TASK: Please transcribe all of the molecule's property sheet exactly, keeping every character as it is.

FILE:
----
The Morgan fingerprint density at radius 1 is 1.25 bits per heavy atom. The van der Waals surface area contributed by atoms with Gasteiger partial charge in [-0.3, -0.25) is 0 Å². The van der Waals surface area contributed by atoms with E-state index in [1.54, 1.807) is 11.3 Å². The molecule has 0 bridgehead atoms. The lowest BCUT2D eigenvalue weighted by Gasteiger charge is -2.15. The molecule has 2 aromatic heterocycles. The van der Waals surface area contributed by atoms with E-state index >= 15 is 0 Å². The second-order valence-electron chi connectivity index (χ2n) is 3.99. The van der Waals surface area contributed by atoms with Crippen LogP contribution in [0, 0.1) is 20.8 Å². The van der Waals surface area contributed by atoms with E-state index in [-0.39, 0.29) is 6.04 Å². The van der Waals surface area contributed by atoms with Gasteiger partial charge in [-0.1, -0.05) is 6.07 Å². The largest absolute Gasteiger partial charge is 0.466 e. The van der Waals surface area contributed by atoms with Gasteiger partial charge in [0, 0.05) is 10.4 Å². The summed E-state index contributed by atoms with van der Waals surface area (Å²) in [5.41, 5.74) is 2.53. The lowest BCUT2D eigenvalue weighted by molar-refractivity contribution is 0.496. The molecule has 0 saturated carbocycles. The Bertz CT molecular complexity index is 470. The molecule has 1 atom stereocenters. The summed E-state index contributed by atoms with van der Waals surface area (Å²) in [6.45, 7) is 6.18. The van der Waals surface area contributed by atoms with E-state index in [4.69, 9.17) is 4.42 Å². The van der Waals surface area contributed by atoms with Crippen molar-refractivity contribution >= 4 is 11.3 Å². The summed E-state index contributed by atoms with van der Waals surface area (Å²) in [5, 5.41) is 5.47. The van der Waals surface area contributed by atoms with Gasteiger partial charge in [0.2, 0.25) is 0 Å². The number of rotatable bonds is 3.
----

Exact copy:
The Morgan fingerprint density at radius 1 is 1.25 bits per heavy atom. The van der Waals surface area contributed by atoms with Gasteiger partial charge in [-0.3, -0.25) is 0 Å². The van der Waals surface area contributed by atoms with E-state index in [1.54, 1.807) is 11.3 Å². The molecule has 0 bridgehead atoms. The lowest BCUT2D eigenvalue weighted by Gasteiger charge is -2.15. The molecule has 2 aromatic heterocycles. The van der Waals surface area contributed by atoms with E-state index >= 15 is 0 Å². The second-order valence-electron chi connectivity index (χ2n) is 3.99. The van der Waals surface area contributed by atoms with Crippen LogP contribution in [0, 0.1) is 20.8 Å². The van der Waals surface area contributed by atoms with E-state index in [-0.39, 0.29) is 6.04 Å². The van der Waals surface area contributed by atoms with Gasteiger partial charge in [-0.1, -0.05) is 6.07 Å². The largest absolute Gasteiger partial charge is 0.466 e. The van der Waals surface area contributed by atoms with Gasteiger partial charge in [0, 0.05) is 10.4 Å². The summed E-state index contributed by atoms with van der Waals surface area (Å²) in [5.41, 5.74) is 2.53. The lowest BCUT2D eigenvalue weighted by molar-refractivity contribution is 0.496. The molecule has 0 saturated carbocycles. The Bertz CT molecular complexity index is 470. The molecule has 1 atom stereocenters. The summed E-state index contributed by atoms with van der Waals surface area (Å²) in [6.45, 7) is 6.18. The van der Waals surface area contributed by atoms with E-state index in [4.69, 9.17) is 4.42 Å². The van der Waals surface area contributed by atoms with Crippen molar-refractivity contribution >= 4 is 11.3 Å². The summed E-state index contributed by atoms with van der Waals surface area (Å²) in [5, 5.41) is 5.47. The van der Waals surface area contributed by atoms with Gasteiger partial charge in [0.2, 0.25) is 0 Å². The number of rotatable bonds is 3.